Wave of forest fires in Northern Europe

Firefighters, photo: pixabay

In the past week there have been forest fires in several places in Northern Europe, more extensive than usual at this time of year according to an EU agency.

In recent weeks there have been forest fires in the UK, Sweden, Germany, and Norway.

According to a spokesperson for the EU forest fire monitoring body (Effis), the number of forest fires in Europe this year has been “far above the average” for this time of year.

“This year it has been much worse than the past ten years” Effis told BBC news.

According to the EU body, the fires are caused by a “very dry winter in much of Europe”. The situation does not seem to show signs of improvement in the future from the long-term forecasts.

In Norway, there is now a great danger of grass and heather fires in almost the whole country south of Helgeland. This past week there have been several large fires, most recently in Sokndal in Rogaland.

Dead vegetation is highly inflammable

However, grass and heather fire hazards in the spring are not uncommon in Norway according to the watchdog meteorologist, Marit Berger.

‘’You often get a great deal of grass and heather fire in the spring. The dead vegetation from last year dries very quickly and sets alight easily’’ said Berger to NTB news.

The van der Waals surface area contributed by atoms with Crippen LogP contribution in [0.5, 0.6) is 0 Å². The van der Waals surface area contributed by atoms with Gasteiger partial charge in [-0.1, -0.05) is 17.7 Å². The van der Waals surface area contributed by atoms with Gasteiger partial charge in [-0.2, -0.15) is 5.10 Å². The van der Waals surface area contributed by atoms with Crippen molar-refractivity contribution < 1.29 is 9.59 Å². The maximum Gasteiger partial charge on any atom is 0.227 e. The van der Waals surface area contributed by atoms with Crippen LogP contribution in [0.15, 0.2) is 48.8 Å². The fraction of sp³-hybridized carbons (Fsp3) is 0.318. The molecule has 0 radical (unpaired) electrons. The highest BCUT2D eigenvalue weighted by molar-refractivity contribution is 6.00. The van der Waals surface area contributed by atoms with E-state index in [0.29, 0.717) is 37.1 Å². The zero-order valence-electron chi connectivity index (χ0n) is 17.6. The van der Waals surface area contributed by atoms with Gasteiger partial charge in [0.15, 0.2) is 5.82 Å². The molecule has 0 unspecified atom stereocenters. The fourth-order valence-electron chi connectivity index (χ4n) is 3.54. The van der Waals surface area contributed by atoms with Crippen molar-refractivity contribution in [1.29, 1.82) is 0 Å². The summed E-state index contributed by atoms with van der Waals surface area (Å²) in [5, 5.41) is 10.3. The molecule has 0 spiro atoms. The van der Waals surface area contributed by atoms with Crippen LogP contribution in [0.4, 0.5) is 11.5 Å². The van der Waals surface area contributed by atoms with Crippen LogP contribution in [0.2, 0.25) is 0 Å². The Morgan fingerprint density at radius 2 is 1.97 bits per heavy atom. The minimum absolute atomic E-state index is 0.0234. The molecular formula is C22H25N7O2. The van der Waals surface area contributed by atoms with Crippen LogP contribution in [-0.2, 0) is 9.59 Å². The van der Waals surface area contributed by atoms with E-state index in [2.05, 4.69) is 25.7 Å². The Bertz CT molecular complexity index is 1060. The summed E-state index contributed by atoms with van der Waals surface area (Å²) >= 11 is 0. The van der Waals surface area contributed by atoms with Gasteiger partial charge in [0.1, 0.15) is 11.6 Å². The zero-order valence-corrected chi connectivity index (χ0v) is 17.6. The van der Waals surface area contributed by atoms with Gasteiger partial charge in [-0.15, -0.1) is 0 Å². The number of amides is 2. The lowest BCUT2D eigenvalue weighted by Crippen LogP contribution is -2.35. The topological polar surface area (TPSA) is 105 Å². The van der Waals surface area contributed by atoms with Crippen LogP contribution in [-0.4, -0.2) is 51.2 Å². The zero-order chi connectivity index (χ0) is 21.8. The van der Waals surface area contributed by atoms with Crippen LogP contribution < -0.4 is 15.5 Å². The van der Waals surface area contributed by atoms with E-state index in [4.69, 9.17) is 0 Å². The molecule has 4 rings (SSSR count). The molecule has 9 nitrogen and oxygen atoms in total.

Last summer, a total of 2,097 forest fires were registered in Norway, twice as many as in 2017 and 2016. At most, over 100 forest fires burned at the same time, and NVE warned that Norway must prepare for more severe drought periods and more forest fires.

Extra dry

The meteorologist believes that the dry summer last year may have contributed to extra dry conditions this spring.

‘’The summer last year was quite dry and special. So it may have caused extra dry conditions, and last year’s dead vegetation is extra flammable. It is not often that you have such long periods of drought in the spring as we have had this year” said Berger.

According to figures from Wednesday, in April, there was a total of 0.1 millimeters of rain in Oslo, 0.4 millimeters in Stavanger, 2.1 millimeters in Bergen, and 4 millimeters on Værnes. By comparison, 90 millimeters of rainfall were measured in Tromsø during the same period.

Usually, the risk of grass and heather fires tend to diminish when plants and grasses germinate, and during precipitation periods with more rainfall.

© NTB Scanpix / #Norway Today

RSS Feed